The energy transition will significantly increase demand for metals used in the manufacture of electric vehicles (EVs) and renewable power generation facilities, such as copper, nickel, cobalt and lithium, Fitch Ratings says.
It adds that this will require a vast supply response in the next two decades, as well as investment from miners.
The ratings agency views the repositioning of miners’ businesses towards a higher share of energy-transition metals in revenue and cash flows as credit positive.
Fitch Ratings points out that EVs and renewable generation are more metals-intensive than fossil fuel-based alternatives. Therefore, it says, this will support metals demand as the world transitions towards a carbon-free economy, leading to a six-fold increase in demand for minerals by 2050 compared with current levels, according to the International Energy Agency (IEA).
Growth rates for each metal will vary and will depend on technologies chosen for batteries and power generation and environmental policies. Fitch Ratings anticipates demand for energy-transition metals to peak by the 2040s, when the bulk of low-emission infrastructure will have been built.
However, it points out that rapid demand growth may not necessarily be met with an equivalent supply-side response. Fitch Ratings estimates the level of available resources to be sufficient, but notes that mineral resources are often geographically concentrated and their extraction may be subject to challenges.
Mining projects have long lead times and require large investments. Lead times from resource discovery to production average 17 years, including 12-and-a-half years from discovery to feasibility and four-and-a-half years for planning and construction, according to the IEA, Fitch Ratings outlines.
It adds that copper, cobalt and nickel projects have the longest lead times. By comparison, lithium deposits have shorter lead times, of about seven years.
Business intelligence company CRU estimates that most markets for energy-transition metals will remain balanced over the medium term as committed and probable projects come online. Supply gaps might emerge after 2025, as the pipeline of new projects is not yet synchronised with the expected rise in demand created by the energy transition, Fitch Ratings says.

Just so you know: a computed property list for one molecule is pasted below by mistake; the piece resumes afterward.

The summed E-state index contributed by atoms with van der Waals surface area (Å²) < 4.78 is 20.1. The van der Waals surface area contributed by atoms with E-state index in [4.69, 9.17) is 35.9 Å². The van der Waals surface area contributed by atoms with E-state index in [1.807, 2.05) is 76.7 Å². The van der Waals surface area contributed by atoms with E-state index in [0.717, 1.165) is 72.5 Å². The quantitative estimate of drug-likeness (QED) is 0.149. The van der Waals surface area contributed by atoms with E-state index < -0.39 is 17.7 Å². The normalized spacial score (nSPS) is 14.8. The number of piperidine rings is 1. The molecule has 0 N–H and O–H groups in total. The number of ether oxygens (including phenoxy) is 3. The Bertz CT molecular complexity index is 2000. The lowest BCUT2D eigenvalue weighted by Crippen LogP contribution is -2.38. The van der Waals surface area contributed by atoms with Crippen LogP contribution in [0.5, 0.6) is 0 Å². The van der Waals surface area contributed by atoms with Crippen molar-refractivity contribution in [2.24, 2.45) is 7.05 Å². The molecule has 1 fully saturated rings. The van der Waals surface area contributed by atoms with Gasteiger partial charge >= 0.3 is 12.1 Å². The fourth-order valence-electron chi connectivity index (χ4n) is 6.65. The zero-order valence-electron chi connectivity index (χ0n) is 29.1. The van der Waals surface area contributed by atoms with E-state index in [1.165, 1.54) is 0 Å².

It notes that the commissioning of new projects will depend, along with the estimates of demand and return on investments, on the availability of funds for large capital expenditure projects, either internally generated or borrowed.
The financial discipline of most miners has improved over the past decade, providing sufficient financial headroom for future investments. However, a prolonged period of low commodity prices might result in delayed investment decisions, Fitch Ratings points out.
It views the exposure to energy-transition metals among Fitch-rated miners as credit positive. Several mining companies’ credit profiles, including that of Anglo American, have benefited from a growing share of these metals, the agency states.
“However, market participants now expect miners to deliver increasing volumes of metals required for the energy transition without compromising environmental, social and governance standards.
“The key challenge is to reduce greenhouse-gas emissions across the metal value chain. Emissions intensity of cobalt, aluminium and nickel mining and processing is high, so skyrocketing demand may result in rising net carbon footprints.
“Electricity generation is the largest source of emissions in metals production, and therefore decarbonisation of power sources through shifting from coal to renewables will help reduce emissions. Changes in production technologies and increased metal recycling will cut carbon intensity further,” Fitch Ratings says.